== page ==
Bringing databases closer to the surface

I love research!  I love to share my passion with my teaching colleagues too!  In the past, I’ve created and shared how-to videos on research tips and tricks and referencing, provided teacher ‘cheat sheets’ of great background reading and resources for research assignments, co-taught classes which focused on research skills or processes and collaborated with my school’s Director of Professional Learning and lead teacher librarian in the creation of our school-wide Inquiry Learning Research Process. As a teacher, I try to instil a love of research in my students too.  This is not always an easy sell to teenagers though.

A recent school library survey I conducted revealed a clear desire from teachers to know more about teaching research skills, including advanced search options, referencing and online databases.  Databases!  Databases!  Databases!  It was mentioned time and time again.

Databases are comprehensive, searchable, quality controlled, peer reviewed, valuable research support tools which are often not findable via a Google search.  Databases are contained in the part of the web known as the invisible, hidden or deep web.  Despite my love of research, it came as a surprise to me to learn just recently that only 4% of web pages are indexed (that is, findable via a search engine).  The remaining 96% of information is ‘below the surface’.

The benefit of delving into databases is that the information is from published works, often by professionals or experts in their field.  Unlike many of the sites that students find and reference from their Google searches, the information required for referencing is readily available in databases (author, date, publisher) and citations can often be created at the click of a button.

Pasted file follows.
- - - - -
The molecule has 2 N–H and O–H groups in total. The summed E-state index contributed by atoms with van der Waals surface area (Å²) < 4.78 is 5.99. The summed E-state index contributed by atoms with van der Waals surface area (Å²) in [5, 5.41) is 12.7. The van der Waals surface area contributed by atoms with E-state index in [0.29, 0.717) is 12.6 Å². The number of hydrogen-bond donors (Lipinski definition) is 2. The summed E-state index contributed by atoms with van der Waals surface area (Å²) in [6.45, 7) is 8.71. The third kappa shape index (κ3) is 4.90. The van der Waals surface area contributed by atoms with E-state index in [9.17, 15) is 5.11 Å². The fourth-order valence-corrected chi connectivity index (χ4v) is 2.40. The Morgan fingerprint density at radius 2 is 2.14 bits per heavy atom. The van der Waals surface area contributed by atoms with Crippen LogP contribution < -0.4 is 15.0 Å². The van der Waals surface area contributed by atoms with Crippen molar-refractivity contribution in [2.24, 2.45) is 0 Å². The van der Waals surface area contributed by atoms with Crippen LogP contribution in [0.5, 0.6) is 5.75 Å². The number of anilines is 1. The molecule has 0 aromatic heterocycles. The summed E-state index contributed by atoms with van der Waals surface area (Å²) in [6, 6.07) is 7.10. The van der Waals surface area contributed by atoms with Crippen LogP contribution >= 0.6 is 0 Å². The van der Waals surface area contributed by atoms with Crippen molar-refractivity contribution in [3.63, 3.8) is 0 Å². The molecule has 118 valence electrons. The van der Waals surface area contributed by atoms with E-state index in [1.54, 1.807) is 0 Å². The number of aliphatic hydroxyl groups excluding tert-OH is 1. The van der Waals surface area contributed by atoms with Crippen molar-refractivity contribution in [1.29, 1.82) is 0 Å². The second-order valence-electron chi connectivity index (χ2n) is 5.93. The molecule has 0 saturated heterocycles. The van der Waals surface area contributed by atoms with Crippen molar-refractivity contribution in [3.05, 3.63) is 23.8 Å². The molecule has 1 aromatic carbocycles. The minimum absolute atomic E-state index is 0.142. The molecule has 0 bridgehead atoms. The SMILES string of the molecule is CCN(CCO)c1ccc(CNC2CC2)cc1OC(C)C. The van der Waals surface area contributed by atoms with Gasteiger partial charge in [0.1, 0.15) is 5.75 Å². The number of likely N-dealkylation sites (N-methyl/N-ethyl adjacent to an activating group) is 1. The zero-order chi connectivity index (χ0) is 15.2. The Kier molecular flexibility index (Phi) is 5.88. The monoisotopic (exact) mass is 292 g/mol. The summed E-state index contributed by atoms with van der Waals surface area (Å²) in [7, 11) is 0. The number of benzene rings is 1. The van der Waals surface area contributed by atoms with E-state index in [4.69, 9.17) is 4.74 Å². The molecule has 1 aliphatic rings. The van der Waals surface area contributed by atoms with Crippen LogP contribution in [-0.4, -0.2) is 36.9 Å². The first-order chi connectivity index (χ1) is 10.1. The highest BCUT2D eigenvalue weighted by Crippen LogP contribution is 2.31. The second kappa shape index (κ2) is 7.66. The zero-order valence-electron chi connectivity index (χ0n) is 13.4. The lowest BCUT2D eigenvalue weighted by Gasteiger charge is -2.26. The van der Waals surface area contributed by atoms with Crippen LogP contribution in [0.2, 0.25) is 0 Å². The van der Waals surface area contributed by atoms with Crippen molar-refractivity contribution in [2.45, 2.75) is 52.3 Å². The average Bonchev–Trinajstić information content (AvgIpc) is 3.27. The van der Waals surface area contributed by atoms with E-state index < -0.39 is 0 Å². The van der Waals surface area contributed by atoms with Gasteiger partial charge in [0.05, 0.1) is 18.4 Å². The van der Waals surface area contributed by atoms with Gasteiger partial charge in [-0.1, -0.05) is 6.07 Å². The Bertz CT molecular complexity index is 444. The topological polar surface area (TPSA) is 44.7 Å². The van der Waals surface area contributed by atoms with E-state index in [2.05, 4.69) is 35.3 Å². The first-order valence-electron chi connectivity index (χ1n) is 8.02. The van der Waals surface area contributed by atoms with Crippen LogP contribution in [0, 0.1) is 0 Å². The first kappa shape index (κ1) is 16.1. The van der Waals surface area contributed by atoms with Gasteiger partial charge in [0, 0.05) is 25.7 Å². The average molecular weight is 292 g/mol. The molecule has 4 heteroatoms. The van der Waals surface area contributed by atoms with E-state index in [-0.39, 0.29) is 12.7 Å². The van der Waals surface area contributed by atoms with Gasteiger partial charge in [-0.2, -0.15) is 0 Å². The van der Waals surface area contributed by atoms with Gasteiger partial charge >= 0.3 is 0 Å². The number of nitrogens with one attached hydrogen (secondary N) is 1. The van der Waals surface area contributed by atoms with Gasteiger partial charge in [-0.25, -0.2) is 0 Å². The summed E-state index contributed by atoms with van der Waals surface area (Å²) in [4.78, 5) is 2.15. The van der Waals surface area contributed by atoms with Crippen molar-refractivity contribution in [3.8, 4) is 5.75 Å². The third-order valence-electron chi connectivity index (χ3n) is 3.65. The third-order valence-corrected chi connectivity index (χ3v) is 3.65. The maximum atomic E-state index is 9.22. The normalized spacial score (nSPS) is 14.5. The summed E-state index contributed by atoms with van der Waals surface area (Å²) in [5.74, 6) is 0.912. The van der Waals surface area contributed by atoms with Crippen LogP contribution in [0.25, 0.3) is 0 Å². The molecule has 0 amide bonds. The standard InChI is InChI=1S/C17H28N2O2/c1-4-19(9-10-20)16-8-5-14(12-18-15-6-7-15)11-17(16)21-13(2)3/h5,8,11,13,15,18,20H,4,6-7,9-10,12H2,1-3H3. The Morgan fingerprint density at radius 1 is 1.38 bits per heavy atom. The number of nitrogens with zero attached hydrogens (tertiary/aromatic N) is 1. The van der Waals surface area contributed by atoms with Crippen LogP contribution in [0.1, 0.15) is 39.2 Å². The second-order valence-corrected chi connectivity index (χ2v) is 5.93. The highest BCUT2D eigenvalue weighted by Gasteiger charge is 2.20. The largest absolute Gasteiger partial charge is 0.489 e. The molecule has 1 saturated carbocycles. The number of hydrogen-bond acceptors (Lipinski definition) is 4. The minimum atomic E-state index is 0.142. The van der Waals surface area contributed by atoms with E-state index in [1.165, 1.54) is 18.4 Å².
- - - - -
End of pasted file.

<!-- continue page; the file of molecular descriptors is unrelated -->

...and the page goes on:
The issue with being ‘below the surface’ though is that (at least initially) more effort may be required to gain access and sometimes students (and teachers!) just don’t know where to start or where to look to get started.  Information and digital literacy skills are essential.

How can we encourage students to go beyond the convenience of Google or Wikipedia?

The expertise of the teacher librarian can play an important role.

De Groote and Dorsch (2003) argue that promotion, education and organisation are key.  Let me explain:

PROMOTION

Students and teachers must have an awareness of the availability of alternatives to Google.

  1. Promote databases to teachers and students. Without teacher buy-in, student buy-in will not occur.
  2. Promote knowledge and understanding of databases. What are databases?  What is the purpose of databases?  Which database do I use?  Why is accessing databases worth the effort?
  3. Consider how to make promotion of databases more engaging for students.

EDUCATION

  1. Discuss with teachers and students why searching beyond Google may be useful.